This article is more than 1 year old
BT's nightmare removed on Halloween
Sir Peter Bonfield's BT career highlights
With classic poor timing Sir Peter Bonfield chose Halloween to announce that he was finally to leave BT as CEO. The ghoul who has done more than anyone else to turn the company from a jewel in the UK's crown to a telco tramp has finally been exorcised.
BT's share price has only gone up two per cent on the news, but then BT has effectively been run by new chairman Sir Christopher Bland since April.
Anyway, while we were here, we thought we'd give you a brief rundown of Sir Peter's career at BT through the eyes of The Register.
We have written 101 stories in which Bonfield has featured - the 101st titled simply "BT's Bonfield quits". Sir Peter Bonfield joined BT in 1996, but the first story we wrote about him was on 12 March 1999, where, as CEO, he was spelling out his dream to become an international power.
Here's a chronology from there:
July 1999 - BT's glory days. Sir Peter got an eight per cent pay increase with £2.5 million in bonuses. Oddly, £725,000 of that came from from not managing to buy MCI before Worldcom got there. But what the hell, BT profits were up 30 per cent to £4.3 billion.
November 1999 - Things start looking a bit funny though. Pre-tax profits are £890 million, compared to £1.878 billion last year. Just costs of restructuring Pete tells us. He gets into the first of many arguments with the ISPA as he rules out free local calls like they have in the US. There's "no such thing as a free lunch" he tells us. His claim that BT will "slash the cost of dial-up Internet access" turns out to be rubbish.
5 January 2000 - AT&T and BT announce the $10 billion joint venture, Concert. "This is a new company for the new Millennium addressing the massive growth in e-business in the Internet-enabled global economy," says Sir Peter. It's a complete disaster and costs BT billions of pounds before it is put out of its misery almost two years later.
February 2000 - Chancellor Gordon Brown makes a speech about reducing the cost of Net access - £2 billion is wiped off BT. Sir Peter tells Gordon to mind his own business. He says of local loop unbundling: "We have already agreed with Oftel a deadline of July 1, 2001 and there will be no change to this date without our agreement." LLU becomes a major issue at BT drags its feet continually from this point on.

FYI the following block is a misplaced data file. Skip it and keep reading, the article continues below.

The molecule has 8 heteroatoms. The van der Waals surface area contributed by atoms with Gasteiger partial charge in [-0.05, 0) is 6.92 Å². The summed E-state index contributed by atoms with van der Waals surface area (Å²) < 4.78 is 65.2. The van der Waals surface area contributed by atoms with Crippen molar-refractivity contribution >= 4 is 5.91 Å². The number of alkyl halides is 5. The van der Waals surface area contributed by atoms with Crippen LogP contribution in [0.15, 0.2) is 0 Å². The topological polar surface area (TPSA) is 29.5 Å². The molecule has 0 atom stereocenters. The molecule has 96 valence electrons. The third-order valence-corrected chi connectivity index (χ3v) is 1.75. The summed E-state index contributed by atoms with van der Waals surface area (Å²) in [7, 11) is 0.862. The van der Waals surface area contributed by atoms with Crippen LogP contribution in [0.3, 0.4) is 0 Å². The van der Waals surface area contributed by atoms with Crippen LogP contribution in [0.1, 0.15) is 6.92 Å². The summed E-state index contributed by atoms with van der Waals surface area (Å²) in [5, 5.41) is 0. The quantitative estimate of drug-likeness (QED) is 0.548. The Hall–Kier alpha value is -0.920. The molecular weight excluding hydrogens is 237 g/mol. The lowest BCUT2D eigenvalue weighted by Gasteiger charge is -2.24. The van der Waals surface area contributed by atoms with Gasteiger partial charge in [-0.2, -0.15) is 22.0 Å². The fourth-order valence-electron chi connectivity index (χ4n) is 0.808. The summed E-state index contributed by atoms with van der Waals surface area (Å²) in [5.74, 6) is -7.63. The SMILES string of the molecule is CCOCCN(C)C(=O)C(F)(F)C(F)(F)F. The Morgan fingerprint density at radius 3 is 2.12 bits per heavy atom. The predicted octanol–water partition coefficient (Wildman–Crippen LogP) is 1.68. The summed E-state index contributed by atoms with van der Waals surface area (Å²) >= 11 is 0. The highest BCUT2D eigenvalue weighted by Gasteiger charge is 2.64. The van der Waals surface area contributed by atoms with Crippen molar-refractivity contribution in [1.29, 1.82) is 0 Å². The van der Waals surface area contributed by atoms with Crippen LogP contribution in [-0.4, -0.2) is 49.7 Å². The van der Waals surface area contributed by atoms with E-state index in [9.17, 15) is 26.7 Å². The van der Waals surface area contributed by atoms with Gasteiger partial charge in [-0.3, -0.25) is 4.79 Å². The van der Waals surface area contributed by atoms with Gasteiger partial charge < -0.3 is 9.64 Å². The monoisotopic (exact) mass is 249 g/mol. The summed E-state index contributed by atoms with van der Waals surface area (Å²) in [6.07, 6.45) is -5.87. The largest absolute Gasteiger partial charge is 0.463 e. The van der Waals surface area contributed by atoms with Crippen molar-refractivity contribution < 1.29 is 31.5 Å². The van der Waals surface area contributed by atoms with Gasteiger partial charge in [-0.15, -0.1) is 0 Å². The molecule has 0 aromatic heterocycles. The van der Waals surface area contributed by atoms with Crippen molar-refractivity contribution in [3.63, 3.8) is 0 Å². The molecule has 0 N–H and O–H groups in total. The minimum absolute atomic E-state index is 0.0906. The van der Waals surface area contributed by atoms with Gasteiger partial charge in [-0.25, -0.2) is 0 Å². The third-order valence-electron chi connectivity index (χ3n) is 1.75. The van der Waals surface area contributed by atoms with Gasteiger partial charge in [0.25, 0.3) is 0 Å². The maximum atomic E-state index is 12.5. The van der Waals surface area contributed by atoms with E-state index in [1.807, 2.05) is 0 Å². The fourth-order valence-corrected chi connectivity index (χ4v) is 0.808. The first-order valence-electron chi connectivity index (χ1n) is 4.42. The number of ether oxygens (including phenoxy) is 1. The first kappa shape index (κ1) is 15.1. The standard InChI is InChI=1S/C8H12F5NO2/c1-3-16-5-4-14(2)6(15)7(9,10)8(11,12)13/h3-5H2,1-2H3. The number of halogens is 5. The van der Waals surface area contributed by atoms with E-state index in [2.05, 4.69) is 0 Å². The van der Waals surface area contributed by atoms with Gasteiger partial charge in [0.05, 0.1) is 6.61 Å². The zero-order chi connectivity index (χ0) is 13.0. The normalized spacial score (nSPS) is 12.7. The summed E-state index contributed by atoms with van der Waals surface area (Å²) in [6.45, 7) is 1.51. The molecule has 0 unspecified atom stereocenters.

April 2000 - Pete outlines "major structural changes". He denies it is little more than "rearranging deckchairs on the Titanic".
May 2000 - Tells conference they will have to go to night school to use the Internet because they won't be able to afford it. Full-year profits falls 32 per cent, shares fall 70p to 922p, wiping £4.6 billion off the company's value. Sir Peter Bonfield tells us it is nothing to worry about. Refuses to be drawn on selling BTOpenworld. We ask for him to resign for the first time.
July 2000 - Announces BT Cellnet might be sold off. Yell will be sold off. But maybe not. Oftel accuses BT for the first time of being anti-competitive.
August 2000 - BT categorically denies it is to scrap a £1.2 billion plan to set up a network of Internet data centres. One of many such "special" denials.
September 2000 - Share price falls on rumour that BT credit status is to be re-examined. The FD finally promises to cut £30 billion debt by £10 billion. A signed picture of Sir Peter fetches £7 at a children's charity auction.
October 2000 - FD Robert Brace quits - shares go up eight per cent. BT Cellnet float looks more likely. Shares fall. So Sir Pete denies any break up.
November 2000 - "You need to hit BT with a club five times and on the sixth they come up with what you want. We have had trench warfare all this summer," says David Edmonds, head of Oftel. BT's shares down 50p (6.35 per cent) to 738p when BT finally admits it is splitting up.
December 2000 - Denies the UK govt is investigating BT and somehow persuades MPs that he is working to speed up the unbundling process. We bang our heads against the wall.
January 2001 - BT wins the Internet villain award as part of the annual ceremony hosted by the Internet Service Providers Association
February 2001 - Pete starts complaining about cost of 3G licences. BT suffering hugely under weight of debt.
March 2001 - Pete denies debt crisis talks. BT is "happy" with its share in Japan Telecom - which it then sells two months later. Talk of a £5 billion bond is "rumour and speculation" and also true. Other people start calling for him to resign.
April 2001 - After a vicious and nasty battle with chairman Sir Iain Vallance, Bonfield wins out and Vallance quits.
May 2001 - "I'm not a quitter and I love my critics", he tells the press after being given a new contract until December 2002. BT unveils its first ever loss. Share price down 70 per cent. A new new restructuring plan comes into force as Sir Peter has his decision-making powers rescinded by Bland.
June 2001 - Bonfield to quit in six months. Oh no he's not, says BT. Oh yes he is.
July 2001 - Profits down 71 per cent.
September 2001 - Demerger plans out
October 2001 - Final death of Concert. More rumours of his departure denied.
31 October 2001 - He quits. At last. ®